City updates code to allow rural event centers
If someone wants to get married in a barn, the city of Rosemount isn’t going to get in their way.
Before last week, the city didn’t have an ordinance that would have made it possible for a farm to start an event center business.
The Rosemount City Council approved a text amendment during a meeting last week to allow event centers on agricultural property in rural Rosemount.
The changes were inspired by a request the city received about someone who wanted to use a barn for weddings and other events.
“The potential owner felt that they could convert that barn into a public space,” said Kim Lindquist, Rosemount community development director. “It had some appeal by its size and location for weddings but also graduation parties and other kinds of events.”
The city didn’t have any ordinance appropriate for this kind of use.
Lindquist said city officials reviewed regulations at Cottage Grove and Lake Elmo, which have seen interest, particularly with historic structures, for this type of use.
It was approved, but several of the 19 conditions were discussed during the meeting.
Mayor Bill Droste felt like the conditions were too restrictive, but Lindquist said many of the regulations were made with the future neighbors in mind if residential development happens around one of these facilities.
The conditions would limit commercial event centers to parcels located east of Akron Avenue and south of County Road 42 away from residential property.
Other conditions include the parcel must be minimum of 5 acres, host a maximum of 200 guests (more guests may be approved by the city); events must be over by 10 p.m. Sunday through Thursday and by midnight Friday and Saturday; parking and outdoor seating areas should have appropriate screening from neighbors; the site should have adequate parking and lighting; overnight guests are prohibited; and several other legal compliance with food and liquor service, parking and noise issues.
Droste said he felt like it would be a bit restrictive, particularly the fenced-in area to drink alcohol outside.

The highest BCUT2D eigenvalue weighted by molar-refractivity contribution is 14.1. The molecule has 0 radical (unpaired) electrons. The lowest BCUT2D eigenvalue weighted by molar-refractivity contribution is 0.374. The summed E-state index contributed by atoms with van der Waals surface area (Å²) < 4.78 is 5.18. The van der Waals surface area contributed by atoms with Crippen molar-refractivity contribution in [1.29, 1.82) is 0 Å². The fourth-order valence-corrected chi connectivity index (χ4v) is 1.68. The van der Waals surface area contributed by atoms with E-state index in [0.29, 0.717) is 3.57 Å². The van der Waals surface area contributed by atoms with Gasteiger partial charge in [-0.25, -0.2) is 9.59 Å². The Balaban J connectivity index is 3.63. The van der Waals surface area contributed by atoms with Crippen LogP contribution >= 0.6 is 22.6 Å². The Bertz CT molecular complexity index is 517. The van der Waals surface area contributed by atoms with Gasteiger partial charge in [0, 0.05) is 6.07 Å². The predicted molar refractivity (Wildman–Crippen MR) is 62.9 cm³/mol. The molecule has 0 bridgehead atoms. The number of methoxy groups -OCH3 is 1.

“We’re using the same standards that we would for outdoor patios serving liquor in our commercial districts,” Lindquist said. “We don’t want people to leave the site and ultimately go into neighborhoods. No one is around them, but over time that will change. … We don’t want people to walk on other people’s lots. We can only make those conditions now. ”
Lindquist said when she worked in Cottage Grove, the city received numerous complaints from neighbors of Cedarhurst Mansion, a wedding facility, about noise and people wandering onto their property.
She said they won’t have that problem for years, but they want to be ready if they ever do have an issue when residential neighborhoods expand to rural Rosemount.
The primary issue, she said, is about noise.
Police Chief Mitchell Scott agreed.
“When you become vague, you open the door, you open Pandora’s box,” Scott said. “If you don’t set the guidelines now, you can’t go back and be more restrictive. By opening up to the owner’s interpretation would be a mistake.”
Droste was also concerned about the health of guests because neighboring farms could be spraying pesticides before or during weddings.
Lindquist said it would be a challenge to regulate.
“The city doesn’t want to get in position that tells people when to apply pesticides,” Lindquist said.
But the City Council did add language that the owners coordinate with the surrounding properties to comply with state health codes.
Council Member Shaun Nelson was the only nay vote.
During the discussion period, he questioned why the city wasn’t going to require a police officer on site, like the city requires of people who want to rent out the Rosemount Community Center for weddings.
He said he felt like it was putting the city at a competitive disadvantage.
Lindquist said it was a policy decision to place an officer at the city building, and the city doesn’t require an officer to be present during a private wedding.
Lindquist said the city doesn’t anticipate many requests for this type of structure, but wanted to be ready if people wanted to do this.
She said this is for people who want to use their property in a creative way, not for commercial ventures.
“This will help keep some of that rural character even when the community urbanizes,“ Lindquist said.